Cuisine of the Month: Indian

Bowls of indian food on wooden table, Tiki Masala, yellow rice, white rice, fresh chopped tomato and pita bread
Written by Ron Martin
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3 minutes

Meal Plan Created By: Amanda Kostro Miller

Traditional Indian food -- also called ayurvedic food- uses a variety of grains, legumes, fruits, vegetables, nuts, seeds, fermented foods, and spices — many of which are considered to be functional foods.1,2 Functional foods, often called nutraceuticals, are considered to be highly nutritious and are associated with positive health benefits beyond those provided by essential vitamins and minerals. .2 The traditional Indian diet supplies dietary fiber, antioxidants, and probiotics.3 As a bonus, many of the warm and flavorful spices used, such as ginger, turmeric, cardamom, cinnamon, and coriander are known to have many health benefits as well.1

While a trip to India might be on your bucket list, you don’t have to make airline reservations just yet. We’ve partnered with a Registered Dietician to bring the flavors of India to you.

Download The Printable Meal Plan 

Indian Food Health Benefits

Fruits and Vegetables

An array of fruits and vegetables contribute to balanced fiber and carbohydrates and vital vitamins, minerals, and antioxidants our bodies need. And the Indian diet is full of healthy vegetables like spinach and eggplants. Diets rich in fruits and vegetables are linked to positive health benefits such as lower blood pressure, reduced risk of heart disease and stroke, lower risk of vision issues, and reduced risk of digestive problems.4 Studies also suggest that increased consumption of certain fruits and vegetables may help reduce the risk of some types of cancer.4

Whole Grains

Whole grains are a staple in a heart-healthy Indian diet. Whole grains contain important nutrients like protein, fiber, B vitamins, and antioxidants. Whole grains also contain minerals such as iron, zinc, copper, and magnesium. These whole grains are considered to be complex carbohydrates, which are associated with health benefits such as helping to moderate weight and maintain healthy cholesterol and blood pressure levels.5


Indian cuisine often includes fermented foods such as tempeh, curds, yogurt, and kefir. While not all fermented foods contain probiotics, most do, and probiotics are linked to improved gut health and digestion.6 Fermentation is a way of preserving food and that process promotes beneficial enzymes, B vitamins, omega-3 fatty acids, and various species of good bacteria (probiotics).7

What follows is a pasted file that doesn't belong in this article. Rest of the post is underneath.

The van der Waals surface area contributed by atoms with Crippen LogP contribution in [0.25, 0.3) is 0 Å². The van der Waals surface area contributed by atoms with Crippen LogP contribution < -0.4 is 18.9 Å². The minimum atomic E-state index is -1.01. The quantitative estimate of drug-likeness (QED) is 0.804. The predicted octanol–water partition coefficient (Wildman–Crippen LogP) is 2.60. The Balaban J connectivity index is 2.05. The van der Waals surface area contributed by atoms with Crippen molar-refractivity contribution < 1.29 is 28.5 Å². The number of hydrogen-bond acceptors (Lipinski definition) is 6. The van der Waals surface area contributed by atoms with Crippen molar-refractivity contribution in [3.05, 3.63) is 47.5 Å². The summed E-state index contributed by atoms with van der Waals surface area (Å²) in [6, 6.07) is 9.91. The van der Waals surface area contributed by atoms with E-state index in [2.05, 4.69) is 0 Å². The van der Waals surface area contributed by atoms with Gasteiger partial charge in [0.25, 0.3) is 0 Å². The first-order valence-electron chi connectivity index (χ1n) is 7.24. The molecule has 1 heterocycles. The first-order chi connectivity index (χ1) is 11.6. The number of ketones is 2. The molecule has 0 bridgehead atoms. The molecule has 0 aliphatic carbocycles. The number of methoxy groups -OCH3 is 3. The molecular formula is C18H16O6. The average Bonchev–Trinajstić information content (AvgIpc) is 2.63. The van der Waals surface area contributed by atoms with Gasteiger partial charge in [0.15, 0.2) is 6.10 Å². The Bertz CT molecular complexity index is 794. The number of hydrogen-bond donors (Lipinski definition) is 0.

Legumes — lentils, peas, chickpeas, beans, soybeans, peanuts — are a great source of fiber, and supply many nutrients. As a bonus, they’re easy on the wallet, too. Legumes are a heart-healthy staple in the Indian diet and, when consumed as part of a balanced diet, can help lower blood sugar, blood pressure, and reduce the risk of heart disease and diabetes.8 Legumes also contain antioxidants, which can help prevent cell damage from free radical molecules.8


Indian foods are not only healthy, but they are full of unique flavors thanks to the fragrant spices used. Many of the spices are known for their health benefits, especially when added to a healthy lifestyle program. Let’s take a look at just a few:

  • Cinnamon – has been shown to help lower blood sugar and reduce high blood cholesterol and triglyceride levels9
  • Ginger – helps relieve nausea and can aid in digestion9
  • Turmeric – one of the most popular spices used in Indian cuisine. One of its compounds, “curcumin” is known for its antioxidant and anti-inflammatory properties10

Inspiring Indian Recipes

Meal Plan-Indian

Download our free, 7-day meal plan to try out some flavorful, heart-healthy dishes from India that will inspire your taste buds like mushroom paniyaram, palate-pleasing, creamy palak paneer, or a veggie-friendly quinoa pulao. These heart-healthy, flavor-packed meals will surely inspire you to explore more Indian dishes.

Written by:

Ron Martin

Vice President of the Nutrients Division

Ron Martin is the Vice President of the Nutrients Division at Kaneka North America. Ron’s dedication to lifelong learning and belief that “one cannot know too much” inspired a decades-long career centered around educating the public about health.

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